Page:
Head Up Displays(HUD)
These are optional control panels or useful devices or displays which can be attached to your screen. Most or all are Resident-created 3D objects. When they are attached to one of the HUD locations, they appear in a flat plane in front of the normal 3D view area. They may be edited for size and location on the screen, but not in the "out of screen plane" 3rd dimension as other 3D objects can be. They use the same edit process as other objects in the 3D view.
There are 8 HUD attachment points which are named for screen locations, but by editing their horizontal and vertical location you may place them anywhere on the screen, or even off-screen. If you lose a HUD off-screen, open edit on one you can see, and then use the scroll wheel to zoom out.
Messages To You
Certain items will appear due to external events, the first time you perform an action, or as a warning or error. Depending on type, they will appear on the top right, bottom right, or center of the 3D view.
Pop Up Messages
These appear on the top right corner of the 3D view area. If more than one appears, they will stack in that one spot. They do not normally disappear until dismissed. If you see a ">>>" button, you can click that to shuffle the stack.
Pop up messages include first time user info, group invitations, group notices, individuals sending you an item, take money authorization, etc. Most are blue, except for authorization to take money from your account, which is yellow.
Pop Up Menus
These also appear on the top right of the view area. They usually appear after clicking an object which contains a menu script. Up to 12 buttons are available per menu panel. Complex objects with more buttons will first show a top-level menu, which when you click a button, will show a more detailed set of choices. This can continue for three or more levels, so that some objects will have hundreds of menu choices. The 12 item limit lets the menu stay a reasonable size and not fill the screen.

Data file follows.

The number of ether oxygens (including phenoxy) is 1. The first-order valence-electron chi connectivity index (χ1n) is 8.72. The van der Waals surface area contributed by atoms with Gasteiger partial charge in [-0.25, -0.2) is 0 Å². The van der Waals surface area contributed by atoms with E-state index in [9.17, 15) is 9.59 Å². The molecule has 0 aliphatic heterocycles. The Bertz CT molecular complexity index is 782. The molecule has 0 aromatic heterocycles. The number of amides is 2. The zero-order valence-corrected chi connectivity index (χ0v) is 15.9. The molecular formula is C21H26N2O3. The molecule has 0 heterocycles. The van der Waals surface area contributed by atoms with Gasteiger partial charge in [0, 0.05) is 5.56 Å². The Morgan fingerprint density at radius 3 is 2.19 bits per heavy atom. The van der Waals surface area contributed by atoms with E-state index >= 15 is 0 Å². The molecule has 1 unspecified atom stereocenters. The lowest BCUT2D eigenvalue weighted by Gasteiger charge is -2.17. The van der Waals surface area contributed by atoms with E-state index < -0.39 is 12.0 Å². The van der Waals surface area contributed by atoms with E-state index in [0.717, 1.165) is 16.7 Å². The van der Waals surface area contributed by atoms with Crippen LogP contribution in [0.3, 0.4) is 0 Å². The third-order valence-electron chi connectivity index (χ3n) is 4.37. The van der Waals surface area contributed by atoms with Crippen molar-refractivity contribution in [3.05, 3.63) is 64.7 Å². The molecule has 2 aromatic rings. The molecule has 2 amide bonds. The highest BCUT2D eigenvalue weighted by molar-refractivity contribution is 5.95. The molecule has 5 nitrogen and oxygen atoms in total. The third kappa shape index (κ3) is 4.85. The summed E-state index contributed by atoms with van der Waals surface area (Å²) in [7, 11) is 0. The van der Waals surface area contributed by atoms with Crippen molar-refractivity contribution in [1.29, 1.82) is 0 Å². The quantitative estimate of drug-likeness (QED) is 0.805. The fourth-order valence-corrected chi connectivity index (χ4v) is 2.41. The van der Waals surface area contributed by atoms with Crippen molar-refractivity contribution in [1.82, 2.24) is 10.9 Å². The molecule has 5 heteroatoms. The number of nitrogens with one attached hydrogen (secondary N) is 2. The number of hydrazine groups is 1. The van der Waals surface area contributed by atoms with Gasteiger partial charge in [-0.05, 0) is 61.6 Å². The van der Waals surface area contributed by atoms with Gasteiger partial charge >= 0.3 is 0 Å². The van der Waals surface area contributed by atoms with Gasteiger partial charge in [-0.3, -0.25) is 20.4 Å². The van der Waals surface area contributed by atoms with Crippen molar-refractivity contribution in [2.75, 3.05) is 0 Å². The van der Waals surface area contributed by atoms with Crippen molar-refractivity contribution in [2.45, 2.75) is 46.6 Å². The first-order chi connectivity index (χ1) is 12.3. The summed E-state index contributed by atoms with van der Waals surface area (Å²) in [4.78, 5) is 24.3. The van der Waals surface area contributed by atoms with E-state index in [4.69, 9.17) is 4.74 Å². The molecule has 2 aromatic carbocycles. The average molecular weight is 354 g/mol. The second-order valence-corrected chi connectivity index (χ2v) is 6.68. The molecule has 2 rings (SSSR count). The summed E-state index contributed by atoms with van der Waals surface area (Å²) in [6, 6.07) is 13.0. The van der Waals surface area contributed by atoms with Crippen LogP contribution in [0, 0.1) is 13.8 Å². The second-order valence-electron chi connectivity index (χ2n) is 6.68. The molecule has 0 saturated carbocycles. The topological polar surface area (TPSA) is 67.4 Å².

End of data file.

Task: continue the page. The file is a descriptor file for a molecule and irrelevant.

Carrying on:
These messages appear for a few seconds on the bottom right corner of the 3D view area. They usually appear if you attempt to do something that is not allowed, or if you cross into a region which has a different version of the server software running.
These appear in the center of the 3D view area, and will stay on screen until dismissed.
Since Second Life has many features, and people learn in different ways, no single wiki page or tutorial can cover everything. Besides following linked pages above, here are some additional links and methods to learn more:
Second Life Website
The Second Life Support web page contains several ways to learn more or get answers.
The Knowledge Base is a collection of articles written by Linden Lab staff about numerous topics. Since it is staff written, it can be considered "official information". The Help Menu (F1 key) opens a web browser to the Knowledge Base articles.
Category:Knowledge Base Lists wiki pages copied over from the Knowledge Base (a small fraction at present)
If you cannot get help checking other sources, you can file a support ticket with your question or issue.
The Second Life Wiki has about 7,000 Resident-created pages on a multitude of subjects (including this page).
The main second life wiki Help Portal has links to lots more information at a beginner level.
The Glossary has a list of words with special meanings in Second Life.
The Limits page lists technical limits within Second Life.
Many of the pages are highly technical, since most content created within Second Life is Resident-created. This requires understanding 3D design, graphics, and software scripts. You can enjoy Second Life without knowing these things, but if you want to create or modify items, knowing the details is important.
Many answers can also be found by searching the Second Life Forums. If you cannot find an answer by searching, you can ask a question on the "Resident Answers" section.
Video Tutorials Wiki page.
Official Tutorials web page.
Danton's Second Life User Guide